Nobel Peace Prize winners say independent journalism can fight tyranny

Both journalist who shared this year Nobel Peace Prize warned that the world must support independence newspapers and protect reporters against the power of the governments.

Maria Ressa afterward Philippines and Dmitry Muratov of Russia received their awards in Oslo on Friday, having been selected for their own struggles for freedom of expression in countries where reporters have faced attacks, harassment and murder. persistent person.

Ms. Ressa, 58 years old, co-founder Rappler, a news website critical of the Philippine government, in 2012. Mr. Muratov, 59, was one of the founders in 1993 of the independent Russian newspaper Novaya Gazeta.

The Philippines’ first Nobel Peace Prize laureate, Ms. Ressa, gave a bleak assessment of journalism, saying that the “age of competitive news is dead”.

“We need to help independent journalism survive, first by giving more protection to journalists and standing up against countries that target journalists,” she told an audience of 200, including including Norwegian royalty and officials.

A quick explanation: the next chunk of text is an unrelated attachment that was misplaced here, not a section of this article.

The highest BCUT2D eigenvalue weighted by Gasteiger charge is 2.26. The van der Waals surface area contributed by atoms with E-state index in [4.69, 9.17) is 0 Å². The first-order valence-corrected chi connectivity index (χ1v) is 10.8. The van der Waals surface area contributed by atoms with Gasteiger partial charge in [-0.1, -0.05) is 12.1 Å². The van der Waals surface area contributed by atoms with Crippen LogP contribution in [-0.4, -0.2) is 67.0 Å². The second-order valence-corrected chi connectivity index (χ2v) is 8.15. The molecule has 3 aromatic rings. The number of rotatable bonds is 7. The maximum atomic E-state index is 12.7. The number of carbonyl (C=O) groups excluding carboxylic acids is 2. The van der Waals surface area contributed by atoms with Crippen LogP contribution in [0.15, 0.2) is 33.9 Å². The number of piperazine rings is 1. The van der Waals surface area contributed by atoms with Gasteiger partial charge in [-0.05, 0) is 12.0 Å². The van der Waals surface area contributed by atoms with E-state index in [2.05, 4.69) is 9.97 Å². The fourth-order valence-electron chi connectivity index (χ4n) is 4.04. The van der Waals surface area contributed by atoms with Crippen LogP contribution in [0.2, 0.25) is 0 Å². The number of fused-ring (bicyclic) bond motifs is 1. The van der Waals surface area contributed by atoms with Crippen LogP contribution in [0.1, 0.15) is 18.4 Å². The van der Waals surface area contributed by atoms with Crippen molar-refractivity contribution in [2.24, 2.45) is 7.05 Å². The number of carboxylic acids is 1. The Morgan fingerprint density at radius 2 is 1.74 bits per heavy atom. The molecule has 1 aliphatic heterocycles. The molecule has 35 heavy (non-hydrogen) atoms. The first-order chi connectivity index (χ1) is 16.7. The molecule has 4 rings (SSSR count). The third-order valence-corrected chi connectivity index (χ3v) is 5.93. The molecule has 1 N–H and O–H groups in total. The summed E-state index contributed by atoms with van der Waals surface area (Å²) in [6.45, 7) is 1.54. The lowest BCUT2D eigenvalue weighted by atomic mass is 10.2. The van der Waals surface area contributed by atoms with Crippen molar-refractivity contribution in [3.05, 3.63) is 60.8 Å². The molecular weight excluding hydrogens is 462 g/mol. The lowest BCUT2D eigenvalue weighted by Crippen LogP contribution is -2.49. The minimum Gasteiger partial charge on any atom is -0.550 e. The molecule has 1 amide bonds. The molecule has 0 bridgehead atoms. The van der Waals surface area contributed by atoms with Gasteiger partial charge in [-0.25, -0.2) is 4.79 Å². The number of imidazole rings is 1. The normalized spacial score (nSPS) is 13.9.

Mr. Muratov said that in Russia, the press “is going through a dark valley” with many reporters and human rights activists being seen as “foreign spies”.

He also used his speech to issue a dire warning of the possibility of war between Russia and Ukraine. The massive Russian military buildup near Ukraine’s border has led to Western diplomatic efforts to stave off an invasion, which the Kremlin denies are planning.

“In [the] To the head of some crazy geopolitics, a war between Russia and Ukraine is not something that cannot happen anymore. But I know that wars end with identification of soldiers and exchange of prisoners,” said Mr.

He concluded his lecture by asking the congress to honor reporters “who have devoted their lives to this profession, with a minute of silence” before saying, “I want journalists to die of old age.”

On Thursday, the Brussels-based International Federation of Journalists said that more media workers are being jailed, with 365 journalists detained compared with 235 journalists last year. Nine journalists were killed in the line of duty in Afghanistan alone, and 102 were jailed in China.

Ms. Ressa and Mr. Muratov are the first journalists to receive the Nobel Peace Prize since Germany’s Carl von Ossietzky won it in 1935 for revealing a secret Nazi rearmament program. The winner share 10 million kronor (£833,000) between them. Nobel Peace Prize winners say independent journalism can fight tyranny


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